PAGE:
Epilepsy, mon amour is a 50-minute film.
It is the diary of my epilepsy. I write "my", because there are several different forms of epilepsy. Some of them are harder to live with than mine, others are easier to cope with.
Between the ages of 11 and 28, my life was marked by violent seizures that would terrify my family and friends and puzzle doctors.
My voice will take the viewer through the different stages of my experience. He will turn into this 11-year old girl that had to face frightening machines, and endure people's pitiful and scared looks.
I will take him to the other side, to what I call 'behind the eyes', to see things machines will never be able to grasp. He will grow up with me as I gradually understand my mysterious condition. And finally name it: Epilepsy.
He will experience my seizures though images and sounds, all created by different artists (dancer, musician, photographer). We will travel back in time through the archives of Paris's Pitié Salpêtrière Hospital, which recount the violent methods used for centuries. These methods still linger in today's perception of the disease.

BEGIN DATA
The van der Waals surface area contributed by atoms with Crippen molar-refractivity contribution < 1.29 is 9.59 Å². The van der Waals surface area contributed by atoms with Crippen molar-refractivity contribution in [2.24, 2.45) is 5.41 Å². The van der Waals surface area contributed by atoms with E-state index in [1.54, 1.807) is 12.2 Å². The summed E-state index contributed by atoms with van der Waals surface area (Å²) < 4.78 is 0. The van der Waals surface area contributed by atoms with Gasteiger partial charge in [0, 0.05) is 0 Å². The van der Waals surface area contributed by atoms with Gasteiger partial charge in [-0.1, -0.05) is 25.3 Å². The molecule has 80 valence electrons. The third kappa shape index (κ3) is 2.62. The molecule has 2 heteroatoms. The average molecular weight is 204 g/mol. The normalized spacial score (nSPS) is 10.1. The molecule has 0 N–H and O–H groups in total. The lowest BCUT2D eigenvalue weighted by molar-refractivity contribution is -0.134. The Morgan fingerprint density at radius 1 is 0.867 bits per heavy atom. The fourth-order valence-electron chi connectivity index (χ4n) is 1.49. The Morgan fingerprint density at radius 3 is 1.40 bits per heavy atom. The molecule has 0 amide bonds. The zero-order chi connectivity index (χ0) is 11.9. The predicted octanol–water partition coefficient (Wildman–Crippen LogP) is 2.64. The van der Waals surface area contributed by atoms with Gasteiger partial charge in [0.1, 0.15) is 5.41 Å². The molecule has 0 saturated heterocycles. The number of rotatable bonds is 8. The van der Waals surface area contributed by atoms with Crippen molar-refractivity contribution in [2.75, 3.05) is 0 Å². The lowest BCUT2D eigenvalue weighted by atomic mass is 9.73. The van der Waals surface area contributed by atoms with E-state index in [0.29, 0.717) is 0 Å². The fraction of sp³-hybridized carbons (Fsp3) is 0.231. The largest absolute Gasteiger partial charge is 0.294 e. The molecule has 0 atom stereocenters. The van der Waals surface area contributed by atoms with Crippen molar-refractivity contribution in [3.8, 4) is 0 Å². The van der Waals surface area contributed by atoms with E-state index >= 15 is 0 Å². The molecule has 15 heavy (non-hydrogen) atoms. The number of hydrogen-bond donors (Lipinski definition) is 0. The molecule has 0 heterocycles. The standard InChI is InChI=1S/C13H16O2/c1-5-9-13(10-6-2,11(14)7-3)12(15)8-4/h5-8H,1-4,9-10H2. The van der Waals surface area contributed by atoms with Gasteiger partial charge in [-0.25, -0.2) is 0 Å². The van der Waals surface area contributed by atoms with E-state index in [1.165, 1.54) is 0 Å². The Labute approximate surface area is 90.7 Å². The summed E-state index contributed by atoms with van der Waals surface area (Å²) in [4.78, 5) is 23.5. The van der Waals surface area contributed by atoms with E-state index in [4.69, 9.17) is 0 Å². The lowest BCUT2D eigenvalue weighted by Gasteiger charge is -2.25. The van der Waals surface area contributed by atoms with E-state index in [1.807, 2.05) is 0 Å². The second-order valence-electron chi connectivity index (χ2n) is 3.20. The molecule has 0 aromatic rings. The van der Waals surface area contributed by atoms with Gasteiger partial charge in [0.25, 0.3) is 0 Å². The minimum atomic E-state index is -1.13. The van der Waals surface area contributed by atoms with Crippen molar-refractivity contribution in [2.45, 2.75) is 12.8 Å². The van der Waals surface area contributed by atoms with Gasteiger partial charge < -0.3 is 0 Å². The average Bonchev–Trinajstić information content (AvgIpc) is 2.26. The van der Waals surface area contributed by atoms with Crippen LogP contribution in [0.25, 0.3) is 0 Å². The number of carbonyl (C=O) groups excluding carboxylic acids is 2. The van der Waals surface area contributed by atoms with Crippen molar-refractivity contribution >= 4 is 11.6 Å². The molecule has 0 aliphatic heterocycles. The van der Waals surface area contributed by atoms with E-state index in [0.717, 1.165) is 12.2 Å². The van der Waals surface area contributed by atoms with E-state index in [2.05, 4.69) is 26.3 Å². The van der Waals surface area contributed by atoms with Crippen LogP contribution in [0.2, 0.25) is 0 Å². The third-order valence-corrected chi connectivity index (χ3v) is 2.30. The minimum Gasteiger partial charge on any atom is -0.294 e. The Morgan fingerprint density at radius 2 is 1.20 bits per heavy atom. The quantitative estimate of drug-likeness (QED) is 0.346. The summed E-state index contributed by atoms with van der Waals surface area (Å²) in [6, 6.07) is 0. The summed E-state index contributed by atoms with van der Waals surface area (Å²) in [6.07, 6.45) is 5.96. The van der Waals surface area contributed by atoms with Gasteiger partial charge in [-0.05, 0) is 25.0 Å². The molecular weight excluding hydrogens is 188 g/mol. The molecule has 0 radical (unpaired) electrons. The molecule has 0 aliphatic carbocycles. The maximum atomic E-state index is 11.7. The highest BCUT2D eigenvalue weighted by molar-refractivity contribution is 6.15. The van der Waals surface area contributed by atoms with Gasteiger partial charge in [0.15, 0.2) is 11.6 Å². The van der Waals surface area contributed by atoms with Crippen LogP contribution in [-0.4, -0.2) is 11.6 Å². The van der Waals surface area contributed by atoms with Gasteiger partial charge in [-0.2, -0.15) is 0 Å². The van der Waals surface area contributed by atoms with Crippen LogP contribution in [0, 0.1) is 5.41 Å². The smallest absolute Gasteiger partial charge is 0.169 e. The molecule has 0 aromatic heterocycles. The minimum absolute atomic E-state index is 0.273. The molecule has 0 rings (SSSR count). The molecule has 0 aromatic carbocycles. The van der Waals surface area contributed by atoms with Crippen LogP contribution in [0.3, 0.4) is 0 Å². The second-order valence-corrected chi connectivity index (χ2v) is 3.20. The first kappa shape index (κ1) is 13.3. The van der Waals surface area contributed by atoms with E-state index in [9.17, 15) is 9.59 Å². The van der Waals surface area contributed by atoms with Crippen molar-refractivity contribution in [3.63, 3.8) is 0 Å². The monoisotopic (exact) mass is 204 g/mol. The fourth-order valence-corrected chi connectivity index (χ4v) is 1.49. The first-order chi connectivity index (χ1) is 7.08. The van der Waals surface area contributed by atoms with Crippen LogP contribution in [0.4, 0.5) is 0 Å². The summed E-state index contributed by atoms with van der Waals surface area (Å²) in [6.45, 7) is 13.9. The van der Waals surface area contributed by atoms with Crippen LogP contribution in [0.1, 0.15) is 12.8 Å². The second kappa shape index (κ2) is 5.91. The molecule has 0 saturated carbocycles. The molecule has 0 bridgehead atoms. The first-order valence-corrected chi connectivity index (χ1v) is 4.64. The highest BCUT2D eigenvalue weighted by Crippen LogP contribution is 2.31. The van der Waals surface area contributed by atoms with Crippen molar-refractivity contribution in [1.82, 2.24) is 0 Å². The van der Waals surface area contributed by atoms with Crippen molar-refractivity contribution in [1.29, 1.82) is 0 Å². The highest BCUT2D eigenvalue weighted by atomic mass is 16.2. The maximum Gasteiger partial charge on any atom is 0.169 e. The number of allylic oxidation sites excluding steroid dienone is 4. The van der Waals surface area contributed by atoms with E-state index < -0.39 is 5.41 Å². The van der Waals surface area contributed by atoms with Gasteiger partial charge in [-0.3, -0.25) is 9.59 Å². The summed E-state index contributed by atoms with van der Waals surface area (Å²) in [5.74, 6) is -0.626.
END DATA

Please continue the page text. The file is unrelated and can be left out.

My 91-year old blind grandmother will be interspersing the film with reflections on life, darkness, fear... She will stand as Pythia, the oracle of Delphi, a strange prophetess answering my thoughts. There is a fine line between reality and perception that easily becomes blurry, and that makes it all the more interesting.
The genesis of the project
Epilepsy is little known, although it is one of the most common neurological diseases. For people suffering from epilepsy, life can become hell. A hell where what people think stands alongside the fear of new seizures and the helplessness of most doctors.
I feel lucky that I have found a way to live my life with epilepsy. That is why I want to share my experience, which I hope will help others struggling with this condition. Or at least contribute to a better understanding of it, of what it means to suffer from an epileptic seizure.
Artists contributing to the film
An epileptic seizure can resemble a dance, Lebanese choregrapher Alexandre Paulikevitch turns the inner life into a performance.
Photography is at the heart of the film. Lebanese photographer Caroline Tabet's vision of the world, bother inner and outer, meets with mine.